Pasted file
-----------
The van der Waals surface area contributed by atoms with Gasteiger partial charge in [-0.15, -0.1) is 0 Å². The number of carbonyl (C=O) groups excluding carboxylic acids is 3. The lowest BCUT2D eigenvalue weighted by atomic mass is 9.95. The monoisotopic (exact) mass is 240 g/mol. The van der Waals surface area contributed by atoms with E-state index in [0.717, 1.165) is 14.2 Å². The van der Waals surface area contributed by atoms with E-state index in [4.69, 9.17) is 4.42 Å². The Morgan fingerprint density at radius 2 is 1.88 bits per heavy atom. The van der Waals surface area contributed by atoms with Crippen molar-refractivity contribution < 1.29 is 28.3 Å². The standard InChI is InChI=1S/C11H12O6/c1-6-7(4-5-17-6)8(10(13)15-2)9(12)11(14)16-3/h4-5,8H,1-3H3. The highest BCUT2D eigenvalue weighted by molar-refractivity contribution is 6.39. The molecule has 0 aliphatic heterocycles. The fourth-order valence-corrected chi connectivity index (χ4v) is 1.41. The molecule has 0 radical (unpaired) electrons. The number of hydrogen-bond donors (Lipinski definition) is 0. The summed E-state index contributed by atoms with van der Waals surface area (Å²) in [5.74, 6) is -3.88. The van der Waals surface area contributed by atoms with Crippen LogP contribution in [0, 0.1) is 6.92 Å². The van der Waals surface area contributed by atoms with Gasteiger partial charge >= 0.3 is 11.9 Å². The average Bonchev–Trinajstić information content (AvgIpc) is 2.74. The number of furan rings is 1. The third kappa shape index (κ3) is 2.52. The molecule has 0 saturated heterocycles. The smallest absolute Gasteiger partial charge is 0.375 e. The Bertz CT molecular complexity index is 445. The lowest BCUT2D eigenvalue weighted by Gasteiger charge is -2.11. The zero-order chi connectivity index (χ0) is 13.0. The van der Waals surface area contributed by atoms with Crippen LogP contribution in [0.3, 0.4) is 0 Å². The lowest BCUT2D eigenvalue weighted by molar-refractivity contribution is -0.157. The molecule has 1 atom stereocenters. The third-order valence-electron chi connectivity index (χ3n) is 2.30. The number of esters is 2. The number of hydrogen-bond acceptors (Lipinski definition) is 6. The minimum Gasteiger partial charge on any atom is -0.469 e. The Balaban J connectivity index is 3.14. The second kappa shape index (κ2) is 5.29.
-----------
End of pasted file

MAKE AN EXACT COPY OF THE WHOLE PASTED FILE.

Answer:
The van der Waals surface area contributed by atoms with Gasteiger partial charge in [-0.15, -0.1) is 0 Å². The number of carbonyl (C=O) groups excluding carboxylic acids is 3. The lowest BCUT2D eigenvalue weighted by atomic mass is 9.95. The monoisotopic (exact) mass is 240 g/mol. The van der Waals surface area contributed by atoms with E-state index in [0.717, 1.165) is 14.2 Å². The van der Waals surface area contributed by atoms with E-state index in [4.69, 9.17) is 4.42 Å². The Morgan fingerprint density at radius 2 is 1.88 bits per heavy atom. The van der Waals surface area contributed by atoms with Crippen molar-refractivity contribution < 1.29 is 28.3 Å². The standard InChI is InChI=1S/C11H12O6/c1-6-7(4-5-17-6)8(10(13)15-2)9(12)11(14)16-3/h4-5,8H,1-3H3. The highest BCUT2D eigenvalue weighted by molar-refractivity contribution is 6.39. The molecule has 0 aliphatic heterocycles. The fourth-order valence-corrected chi connectivity index (χ4v) is 1.41. The molecule has 0 radical (unpaired) electrons. The number of hydrogen-bond donors (Lipinski definition) is 0. The summed E-state index contributed by atoms with van der Waals surface area (Å²) in [5.74, 6) is -3.88. The van der Waals surface area contributed by atoms with Crippen LogP contribution in [0, 0.1) is 6.92 Å². The van der Waals surface area contributed by atoms with Gasteiger partial charge >= 0.3 is 11.9 Å². The average Bonchev–Trinajstić information content (AvgIpc) is 2.74. The number of furan rings is 1. The third kappa shape index (κ3) is 2.52. The molecule has 0 saturated heterocycles. The smallest absolute Gasteiger partial charge is 0.375 e. The Bertz CT molecular complexity index is 445. The lowest BCUT2D eigenvalue weighted by Gasteiger charge is -2.11. The zero-order chi connectivity index (χ0) is 13.0. The van der Waals surface area contributed by atoms with Crippen LogP contribution in [0.3, 0.4) is 0 Å². The lowest BCUT2D eigenvalue weighted by molar-refractivity contribution is -0.157. The molecule has 1 atom stereocenters. The third-order valence-electron chi connectivity index (χ3n) is 2.30. The number of esters is 2. The number of hydrogen-bond acceptors (Lipinski definition) is 6. The minimum Gasteiger partial charge on any atom is -0.469 e. The Balaban J connectivity index is 3.14. The second kappa shape index (κ2) is 5.29.